Portability Part 1: An Introduction
If you were to do a Google search for “data portability” today, you would get over 64 million results to choose from. Although that’s not a huge number compared to other searches you may conduct (for example, search “fintech” and you would get upwards of 816 million results), it’s enough to make you realize that the concept is being talked about in a lot of different places. Whether you’re a consumer, developer, financier, or all of the above, data portability affects you.
Portability Briefly Explained
So what exactly is data portability? Simply put, it’s the idea that the personal digital data that different companies are gathering about you (like your purchase histories, preferences, cookies, locations, etc.) should be accessible by you, the subject, and that you should have the right to share that data with whoever else you want. Data portability also involves the premise that data should be in a form that is understandable to the subject, as well as to other entities they may want to share it with.
Data portability in the context of Venmo asserts that because you, the user, are the owner of all that data being collected, you should be able to access it and then share it with whoever else you want to – like one of the other apps or platforms you’re using, for example, to help you build investments, pay off your mortgage, or whatever other financial goals you may have. The problem is, the data Venmo (or other platforms) collects isn’t automatically accessible or portable to be able to be shared securely across different platforms.
Portability Briefly Applied
Data is collected in order to be helpful, but it actually isn’t helpful until it’s organized into normalized and structured formats. In the past, most businesses hired third parties to assemble the data they collected for them. These companies are commonly called “data aggregators.” First they take the personal and financial data about a business’s users, then they clean it up, put it into a relevant context, and finally categorize it into meaningful subsets so that the business that hired them can understand it and take appropriate action based on the insights gleaned.
Many of these well-known data aggregators have also become portability platforms in recent years – so not only are they aggregating the data for the business itself; they’re also aggregating it for the business’s users and putting it in a form that users can share with other parties of their own choosing. Making data portable previously involved something called “screen scraping”, which is essentially reading and copying information from one location so that it can be used in another location. While some companies still use screen scraping to access and send data, many are now turning to more secure processes.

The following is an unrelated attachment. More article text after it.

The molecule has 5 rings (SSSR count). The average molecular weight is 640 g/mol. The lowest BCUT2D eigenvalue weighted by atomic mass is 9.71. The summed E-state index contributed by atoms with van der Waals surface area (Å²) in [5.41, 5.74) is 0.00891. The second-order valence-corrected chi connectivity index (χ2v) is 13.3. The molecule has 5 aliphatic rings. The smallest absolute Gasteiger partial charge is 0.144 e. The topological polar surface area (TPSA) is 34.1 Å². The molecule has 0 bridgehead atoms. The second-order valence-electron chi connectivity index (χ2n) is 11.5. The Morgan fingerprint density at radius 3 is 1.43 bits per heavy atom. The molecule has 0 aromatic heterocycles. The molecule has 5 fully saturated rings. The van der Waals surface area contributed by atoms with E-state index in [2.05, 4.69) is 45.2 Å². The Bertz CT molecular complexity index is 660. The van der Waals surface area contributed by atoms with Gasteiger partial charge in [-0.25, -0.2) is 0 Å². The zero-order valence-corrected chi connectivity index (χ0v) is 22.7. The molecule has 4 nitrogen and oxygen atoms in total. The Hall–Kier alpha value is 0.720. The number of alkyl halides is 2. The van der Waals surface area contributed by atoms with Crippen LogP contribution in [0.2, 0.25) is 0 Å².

The Old Way Versus the New Way
One thing you might worry about in the process of porting your data from one place to another is security – and rightly so. You want to be able to share your data only with the people you’ve designated. So how do you keep your data secure in the process? Well the old way of using a data aggregator and screen scraping is definitely not the best way. In order for the third party data aggregating/portability platform to access the collected data, the original data collecting company needs to share authentication information with them, like the usernames and passwords of their users. Then the third party has to hopefully keep that authentication info secure while they use it to access the company’s data. That poses a huge risk, however, because it requires that highly sensitive material be stored somewhere else in addition to its original location of use. The problem with that is that the more places information is stored, the more likely it can be accessed by people who shouldn’t have access to it.
The new way of portability, the way Pentadata does it, is better for many reasons, security being just one. Pentadata doesn’t aggregate data – we don’t store personal information collected about another business’s users. Instead, we simply transport data from one place to another in real time. When a user wants to share data from one location to another, we facilitate the movement of that data without ever storing it on our end. We are simply the highway by which the data travels from one platform to another.
Why Does This Matter?
Like we said at the beginning, it doesn’t matter whether you’re a consumer, developer, financier, or all of the above – data portability is relevant to you. As a consumer, data is being collected about you. As a developer, you’re not only collecting data but also being held to standards of privacy and portability. As a financier, you are sharing data about your users. Whether you play one or several of those roles, you have a right and obligation to portability. For your own safety and trustworthiness, then, how portability happens matters.
In our increasingly digital world, we believe that legislation needs to speak to data possession and movement. That’s why Pentadata is a member of the Digital Commerce Alliance, which provides high standards for both merchants and consumers as it pertains to digital data. Together the DCA and Pentadata champion Consumer Data Transparency Rights, including the rights to access, portability, and security. These things are important now and will become even more crucial as we move into a digital future. Because when data is securely portable, it opens up a world of possibilities for consumers and companies alike.
This post is Part 1 of a 5-part series on data portability. Stay tuned in the upcoming weeks for the next installations.